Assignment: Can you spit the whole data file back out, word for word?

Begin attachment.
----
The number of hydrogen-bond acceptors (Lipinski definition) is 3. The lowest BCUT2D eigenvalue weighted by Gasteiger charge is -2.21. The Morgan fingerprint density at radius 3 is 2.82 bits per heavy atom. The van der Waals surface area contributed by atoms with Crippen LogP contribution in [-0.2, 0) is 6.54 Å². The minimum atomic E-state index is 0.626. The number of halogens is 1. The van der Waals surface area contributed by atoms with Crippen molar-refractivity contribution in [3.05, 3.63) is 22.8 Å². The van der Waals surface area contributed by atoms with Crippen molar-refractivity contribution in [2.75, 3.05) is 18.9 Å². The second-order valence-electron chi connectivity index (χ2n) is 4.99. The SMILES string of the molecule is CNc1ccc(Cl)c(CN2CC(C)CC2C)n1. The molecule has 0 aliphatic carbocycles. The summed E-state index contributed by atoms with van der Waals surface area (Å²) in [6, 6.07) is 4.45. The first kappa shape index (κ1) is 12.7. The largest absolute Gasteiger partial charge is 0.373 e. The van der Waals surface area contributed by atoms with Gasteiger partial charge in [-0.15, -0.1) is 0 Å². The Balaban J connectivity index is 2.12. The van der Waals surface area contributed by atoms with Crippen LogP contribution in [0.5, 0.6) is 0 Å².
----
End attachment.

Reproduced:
The number of hydrogen-bond acceptors (Lipinski definition) is 3. The lowest BCUT2D eigenvalue weighted by Gasteiger charge is -2.21. The Morgan fingerprint density at radius 3 is 2.82 bits per heavy atom. The van der Waals surface area contributed by atoms with Crippen LogP contribution in [-0.2, 0) is 6.54 Å². The minimum atomic E-state index is 0.626. The number of halogens is 1. The van der Waals surface area contributed by atoms with Crippen molar-refractivity contribution in [3.05, 3.63) is 22.8 Å². The van der Waals surface area contributed by atoms with Crippen molar-refractivity contribution in [2.75, 3.05) is 18.9 Å². The second-order valence-electron chi connectivity index (χ2n) is 4.99. The SMILES string of the molecule is CNc1ccc(Cl)c(CN2CC(C)CC2C)n1. The molecule has 0 aliphatic carbocycles. The summed E-state index contributed by atoms with van der Waals surface area (Å²) in [6, 6.07) is 4.45. The first kappa shape index (κ1) is 12.7. The largest absolute Gasteiger partial charge is 0.373 e. The van der Waals surface area contributed by atoms with Gasteiger partial charge in [-0.15, -0.1) is 0 Å². The Balaban J connectivity index is 2.12. The van der Waals surface area contributed by atoms with Crippen LogP contribution in [0.5, 0.6) is 0 Å².